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Citing 'Many Mistakes', Saudi Authorities Take Down Video Labelling Feminism as 'Extremism'

Saudi Arabia's state security agency posted the video on Twitter at a time when de facto ruler Crown Prince Mohammed bin Salman is seeking to overhaul its ultra-conservative image.

AFP

Updated:November 13, 2019, 4:23 PM IST
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Citing 'Many Mistakes', Saudi Authorities Take Down Video Labelling Feminism as 'Extremism'
File photo of Saudi Crown Prince Mohammed bin Salman. (Image: Reuters)

Riyadh: Saudi authorities have distanced themselves from an official video that sparked controversy after it branded feminism, homosexuality and atheism as extremist ideas.

Saudi Arabia's state security agency posted the animated video on Twitter last weekend at a time when de facto ruler Crown Prince Mohammed bin Salman is seeking to open up the austere kingdom to foreign tourists and overhaul its ultra-conservative image.

The tweet has since been taken down.

The security agency said the video contained "many mistakes" and suggested that those behind it would face a formal investigation, according to a statement posted late Tuesday by the official Saudi Press Agency.

It also rejected a report in Al-Watan, a local daily, that said feminists will be jailed and subject to flogging.

In a separate statement, the kingdom's Human Rights Commission stressed that "feminism is not criminalised" and that it accords "the utmost importance to women's rights".

The two statements made no mention of homosexuality or atheism, which are both illegal and punishable by death in the Muslim kingdom.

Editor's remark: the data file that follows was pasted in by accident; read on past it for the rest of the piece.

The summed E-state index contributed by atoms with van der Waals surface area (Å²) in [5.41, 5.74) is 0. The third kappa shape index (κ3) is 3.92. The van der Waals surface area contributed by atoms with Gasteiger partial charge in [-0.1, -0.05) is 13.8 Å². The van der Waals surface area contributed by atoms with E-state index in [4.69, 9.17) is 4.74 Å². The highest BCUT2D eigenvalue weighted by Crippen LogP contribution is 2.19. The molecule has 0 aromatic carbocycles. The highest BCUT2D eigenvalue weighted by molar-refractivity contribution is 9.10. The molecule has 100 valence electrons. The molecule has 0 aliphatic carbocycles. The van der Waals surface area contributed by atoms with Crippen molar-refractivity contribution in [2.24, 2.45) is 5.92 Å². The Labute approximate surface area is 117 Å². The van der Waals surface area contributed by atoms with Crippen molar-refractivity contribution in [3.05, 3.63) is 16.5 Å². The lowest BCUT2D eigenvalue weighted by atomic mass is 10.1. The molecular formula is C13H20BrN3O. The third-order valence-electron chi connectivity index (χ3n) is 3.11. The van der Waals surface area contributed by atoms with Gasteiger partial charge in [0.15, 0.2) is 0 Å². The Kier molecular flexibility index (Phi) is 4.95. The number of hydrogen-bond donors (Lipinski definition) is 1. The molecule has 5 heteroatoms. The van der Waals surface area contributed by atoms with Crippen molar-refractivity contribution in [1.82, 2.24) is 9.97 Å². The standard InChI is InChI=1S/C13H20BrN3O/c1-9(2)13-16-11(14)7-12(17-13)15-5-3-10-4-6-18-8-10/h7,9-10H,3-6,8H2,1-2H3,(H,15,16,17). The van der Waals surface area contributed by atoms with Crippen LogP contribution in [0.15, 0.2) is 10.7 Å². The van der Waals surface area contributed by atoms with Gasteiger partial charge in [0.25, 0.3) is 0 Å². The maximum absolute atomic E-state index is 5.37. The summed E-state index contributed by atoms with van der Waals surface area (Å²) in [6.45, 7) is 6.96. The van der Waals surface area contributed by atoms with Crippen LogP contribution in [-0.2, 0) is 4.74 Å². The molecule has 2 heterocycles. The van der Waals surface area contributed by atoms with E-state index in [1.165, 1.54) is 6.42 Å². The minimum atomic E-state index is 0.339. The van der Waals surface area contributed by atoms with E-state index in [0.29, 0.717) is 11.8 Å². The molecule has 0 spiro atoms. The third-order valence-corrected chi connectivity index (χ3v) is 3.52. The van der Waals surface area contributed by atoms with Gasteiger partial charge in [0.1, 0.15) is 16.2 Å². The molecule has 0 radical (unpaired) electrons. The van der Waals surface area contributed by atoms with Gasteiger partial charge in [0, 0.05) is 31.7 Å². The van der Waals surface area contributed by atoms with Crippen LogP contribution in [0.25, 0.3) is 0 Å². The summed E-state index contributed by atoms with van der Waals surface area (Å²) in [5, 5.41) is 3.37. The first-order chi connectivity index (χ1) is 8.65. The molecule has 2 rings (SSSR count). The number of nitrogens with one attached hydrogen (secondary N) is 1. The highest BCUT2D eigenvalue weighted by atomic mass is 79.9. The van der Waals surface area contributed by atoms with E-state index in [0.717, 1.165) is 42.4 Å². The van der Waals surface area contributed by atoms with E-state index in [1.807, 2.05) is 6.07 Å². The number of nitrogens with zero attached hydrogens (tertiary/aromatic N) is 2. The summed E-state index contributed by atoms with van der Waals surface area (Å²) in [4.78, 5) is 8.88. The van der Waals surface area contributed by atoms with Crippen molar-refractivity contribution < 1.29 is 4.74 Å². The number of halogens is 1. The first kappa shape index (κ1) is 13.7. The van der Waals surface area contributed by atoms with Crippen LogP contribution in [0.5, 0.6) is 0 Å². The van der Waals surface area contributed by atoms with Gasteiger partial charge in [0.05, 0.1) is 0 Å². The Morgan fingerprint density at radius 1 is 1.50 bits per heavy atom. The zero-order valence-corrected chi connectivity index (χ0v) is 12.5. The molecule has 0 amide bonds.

The video had sparked criticism from campaigners, with Amnesty International saying it was "extremely dangerous" and had "serious implications for the rights to freedom of expression and life, liberty and security in the country".

Saudi Arabia has long faced international criticism over its treatment of women.

Prince Mohammed has sought to ease restrictions on women with multiple reforms including a historic decree that ended a decades-old ban on female motorists.

In August, Saudi Arabia also allowed women to obtain passports without seeking the approval of their "guardians" -- fathers, husbands or other male relatives.

The move, part of Prince Mohammed's plan to revamp the national image, ended a longstanding rule that prompted some extreme attempts by women to flee the kingdom.

But observers say loopholes still allow male relatives to curtail their movements and, in the worst cases, leave them marooned in prison-like shelters.

Alongside a string of pro-women reforms, Saudi authorities have also cracked down on female activists.

Nearly a dozen women campaigners, arrested just before the ban on women driving ended last year, are currently facing trial that has drawn criticism from Western governments.

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